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A Review Of Cyber Breaches In 2019 – Part III

on Friday, 29 May 2020 in Technology & Intellectual Property Update: Arianna C. Goldstein, Editor

Each year we review the cyber breaches as reported to the Nebraska Attorney General’s Office.  This article is the last of three articles to review the reported information.  In this final article we look at the types of breaches suffered by businesses and how the breaches occurred.

Types of Breaches Suffered by Companies

Knowing the types of breaches affecting companies helps companies plan and prepare for breach threats.  For example, knowing that lost computers cause breaches, companies can draft policies and procedures that require encrypted hard drives or require training for employees taking laptops or USB drives out of the office.   Or for example, we see that companies suffer a large number of breaches from phishing schemes, so companies can institute policies that require training on spotting phishing emails and how to report phishing attempts. 

The types of breaches reported by companies to the Nebraska Attorney is represented by the following graphs:



The information reported in 2019 is very similar to the information reported over the entire period of 2016 through 2019.  The one noticeable difference is that phishing schemes have become a larger percentage of cases reported.

Vectors of Breaches

The biggest threat to businesses by far is an external system breach.  Phishing attacks are the second most common method of attacks leading to breaches suffered by businesses.   When the two are combined, they account for close to 75% of all of the breaches perpetrated.

It is important to point out that phishing attacks are both a type of breach and a vector of attack.  Many external breaches began as a phishing attack.  For example, if a user of an email account suffered a phishing attack and lost control of their credentials, the breach would be an external attack but the means or vector by which the attack was perpetrated was through a phishing attack.  According to the data, seven (7) breaches were external system breaches perpetrated via phishing attacks, but many more appear to be related to a phishing attack based on the general description of the attack in the report.

Outside of phishing attacks, some of the external attacks included malware or skimming software installed on an external payment processing system, credential stuffing attacks, malware or ransomware on a company server, physical skimming devices, vendor breaches, or email compromises.  The first two types of attacks on external payment processing systems and credential stuffing attacks are addressed in turn below.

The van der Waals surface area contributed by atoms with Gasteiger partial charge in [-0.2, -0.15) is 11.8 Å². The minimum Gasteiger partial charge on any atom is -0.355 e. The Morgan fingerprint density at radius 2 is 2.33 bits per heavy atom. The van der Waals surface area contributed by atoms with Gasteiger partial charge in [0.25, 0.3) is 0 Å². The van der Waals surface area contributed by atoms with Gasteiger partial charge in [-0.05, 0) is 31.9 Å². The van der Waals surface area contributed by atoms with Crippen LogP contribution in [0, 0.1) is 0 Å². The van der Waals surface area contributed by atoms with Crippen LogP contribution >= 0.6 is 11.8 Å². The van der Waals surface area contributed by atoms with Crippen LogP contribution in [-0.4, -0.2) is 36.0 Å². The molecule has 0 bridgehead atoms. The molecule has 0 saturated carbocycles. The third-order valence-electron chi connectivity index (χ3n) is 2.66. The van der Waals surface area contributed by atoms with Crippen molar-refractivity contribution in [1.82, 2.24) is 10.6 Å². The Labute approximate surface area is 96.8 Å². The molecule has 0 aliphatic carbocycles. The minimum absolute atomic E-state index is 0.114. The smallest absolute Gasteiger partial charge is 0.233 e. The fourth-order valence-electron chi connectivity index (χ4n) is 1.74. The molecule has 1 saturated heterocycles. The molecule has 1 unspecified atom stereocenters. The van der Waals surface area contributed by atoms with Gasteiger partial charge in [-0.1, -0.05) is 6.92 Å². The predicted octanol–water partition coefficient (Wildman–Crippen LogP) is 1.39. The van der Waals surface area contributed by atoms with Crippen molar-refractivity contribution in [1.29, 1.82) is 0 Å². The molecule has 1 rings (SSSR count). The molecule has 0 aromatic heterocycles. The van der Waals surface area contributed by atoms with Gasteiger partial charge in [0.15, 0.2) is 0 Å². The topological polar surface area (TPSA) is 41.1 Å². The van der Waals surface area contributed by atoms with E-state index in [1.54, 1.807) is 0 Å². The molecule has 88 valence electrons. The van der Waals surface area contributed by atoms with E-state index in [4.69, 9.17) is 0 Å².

Compromise of Payment Processors

Many businesses hire third party processors to process payments and credit card transactions for their online sales.  These third party vendors are often the targets of hackers because of the large number of credit cards and financial account numbers processed and financial information they possess.  A breach of a company’s third-party processor often leaves the business with the cost of notifying the end user.  The processor’s only obligation may be notification to the business of their breach, and the business, in turn, is then responsible to the end user or customers for notification and remediation.  Given that a business does not exercise control over the processors systems, businesses may want to consider shifting liability and cost risks before signing a processing contract.  For instance, a business can ask the processor to carry insurance and the proceeds can be used to pay notification or cyber response charges.

Credential Stuffing Attacks on the Rise

A credential stuffing attack is one in which an attacker uses an email and a series of well-known or well-researched passwords to attempt to access a password protected site.  Recently such attacks have been on the rise because of the large number of usernames and passwords accessible on the web for free.  One such list includes 1.4B usernames and passwords.  There are several such lists on the Internet which include information from old breaches such as those suffered by LinkedIn, Yahoo, or Marriott.  Although these are old passwords, many users never change their old passwords or they may use a series of easily guessed passwords, e.g. “rolltide” and then “RollTide” and finally “RollTide#”.  As new passwords are disclosed with new breaches hackers can sometimes guess the next iteration of a password.  A good takeaway here is that businesses should ensure employees do not use the same password for work which they use for social networking sites or personal email accounts.

Breaches Over Time

Finally, the types of breaches has changed over time.  A look at the graph below indicates that while external threats are on the rise, some internal threats are declining.  A company’s quickest and simplest method to deal with cyber threats is through employee education and policy planning and implementation.  Internal threats are something a company can control, while external threats are usually outside the control of the company.  The reduction in internal employee threats depicted in the graph suggests that companies have and continue to shore up internal threats, reducing their overall cyber-threat exposure.

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